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Separated Haitian children risk being sold, trafficked or kept in slave-like conditions - UN human rights experts

GENEVA (2 February 2010) – “There is an increased risk of unaccompanied children in Haiti, including orphans and restaveks*, being abducted, enslaved, sold or trafficked, due to increased insecurity in the country,” a group of UN human rights experts warned Tuesday**.
 
The experts, who are mandated by the Human Rights Council to monitor slavery, sale of children, trafficking and violence against children, stressed that “protection of children must be at the heart of the relief operation in Haiti.”
 
The UN High Commissioner for Human Rights, the Committee on the Rights of the Child and Independent Expert on Haiti have also emphasized the critical need to protect children in the chaotic aftermath of the earthquake, and in light of the particular dangers posed by thousands of gang-members and other criminals who escaped from prisons damaged by the quake.
 
“Unaccompanied children are particularly vulnerable and it is essential, wherever possible, to register, trace and reunite children with their families,” the UN experts said, adding that “during the evacuation efforts, it is imperative to avoid the unnecessary separation of families which may place children at higher risk, aggravate their trauma and distress and hinder their recovery and reintegration.”
 
The group praised the UN’s establishment of a ‘Child Protection Sub-Cluster,’ which is geared to safeguard children’s rights and prevent violence, abuse and exploitation, and highlighted the efforts of this body to set-up a rapid registration system for unaccompanied children. “One of their key goals is to register children under five, and older girls, children and youth with mental disabilities or serious injuries, as well as restaveks that have been separated from their ‘employers,’” the UN experts said. “We welcome this vital initiative.”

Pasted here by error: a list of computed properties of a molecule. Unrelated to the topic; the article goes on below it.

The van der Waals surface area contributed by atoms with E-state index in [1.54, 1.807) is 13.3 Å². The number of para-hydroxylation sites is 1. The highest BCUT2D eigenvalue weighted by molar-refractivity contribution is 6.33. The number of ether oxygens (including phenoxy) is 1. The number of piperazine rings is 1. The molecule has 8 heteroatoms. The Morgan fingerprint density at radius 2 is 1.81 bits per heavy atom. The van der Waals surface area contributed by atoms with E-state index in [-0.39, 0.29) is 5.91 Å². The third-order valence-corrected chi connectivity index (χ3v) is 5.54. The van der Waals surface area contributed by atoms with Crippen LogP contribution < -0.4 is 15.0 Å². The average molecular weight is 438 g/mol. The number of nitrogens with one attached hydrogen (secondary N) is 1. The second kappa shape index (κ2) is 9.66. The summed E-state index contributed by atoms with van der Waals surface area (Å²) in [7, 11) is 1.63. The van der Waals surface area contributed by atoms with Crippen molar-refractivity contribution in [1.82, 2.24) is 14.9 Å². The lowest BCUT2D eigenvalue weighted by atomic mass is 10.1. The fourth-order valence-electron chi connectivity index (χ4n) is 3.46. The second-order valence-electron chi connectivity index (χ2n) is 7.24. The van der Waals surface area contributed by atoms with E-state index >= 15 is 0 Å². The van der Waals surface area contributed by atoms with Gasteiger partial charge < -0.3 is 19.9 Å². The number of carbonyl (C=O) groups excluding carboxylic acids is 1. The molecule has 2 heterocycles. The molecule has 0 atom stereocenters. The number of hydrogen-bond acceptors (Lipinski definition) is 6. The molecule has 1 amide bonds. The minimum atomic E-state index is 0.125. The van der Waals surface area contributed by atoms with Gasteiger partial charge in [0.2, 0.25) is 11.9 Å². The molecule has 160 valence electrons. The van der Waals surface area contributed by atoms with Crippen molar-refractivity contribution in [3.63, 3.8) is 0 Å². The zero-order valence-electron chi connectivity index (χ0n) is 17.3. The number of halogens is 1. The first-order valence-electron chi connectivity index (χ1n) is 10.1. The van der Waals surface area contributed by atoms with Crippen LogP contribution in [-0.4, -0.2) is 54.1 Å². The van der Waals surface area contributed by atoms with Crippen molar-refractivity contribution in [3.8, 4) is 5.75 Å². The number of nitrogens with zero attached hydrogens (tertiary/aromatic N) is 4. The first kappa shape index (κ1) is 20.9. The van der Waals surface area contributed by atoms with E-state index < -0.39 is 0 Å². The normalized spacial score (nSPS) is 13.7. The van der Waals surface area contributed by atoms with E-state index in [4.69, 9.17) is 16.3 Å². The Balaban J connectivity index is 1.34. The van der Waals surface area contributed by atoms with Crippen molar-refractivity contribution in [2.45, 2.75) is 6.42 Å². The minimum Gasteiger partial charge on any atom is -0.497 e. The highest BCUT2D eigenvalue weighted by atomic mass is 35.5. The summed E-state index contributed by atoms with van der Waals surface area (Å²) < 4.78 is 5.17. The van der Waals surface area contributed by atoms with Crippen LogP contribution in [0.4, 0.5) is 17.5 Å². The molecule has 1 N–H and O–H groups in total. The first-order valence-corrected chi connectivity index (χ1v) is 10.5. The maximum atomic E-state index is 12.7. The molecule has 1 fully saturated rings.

They also urged the international organizations and governments assisting Haitians “to ensure that the work on child protection remains a priority and continues to be properly funded and coordinated under the umbrella of the United Nations.”
 
(*) Restavek means “staying with” and refers to the Haitian system under which parents who cannot support their children send them to live with more affluent relatives or strangers from whom they are supposed to receive food, shelter and education in exchange for work. The Restaveksystem is prone to exploitation and sometimes leads to children being kept as virtual slaves.
 
(**) Ms. Gulnara Shahinian, Special Rapporteur on contemporary forms of slavery; Ms. Najat M’jid Maalla, Special Rapporteur on the sale of children, child prostitution and child pornography; Ms. Joy Ngozi Ezeilo, Special Rapporteur on trafficking in persons, especially in women and children; and Ms. Marta Santos Pais, Special Representative of the Secretary General on Violence against Children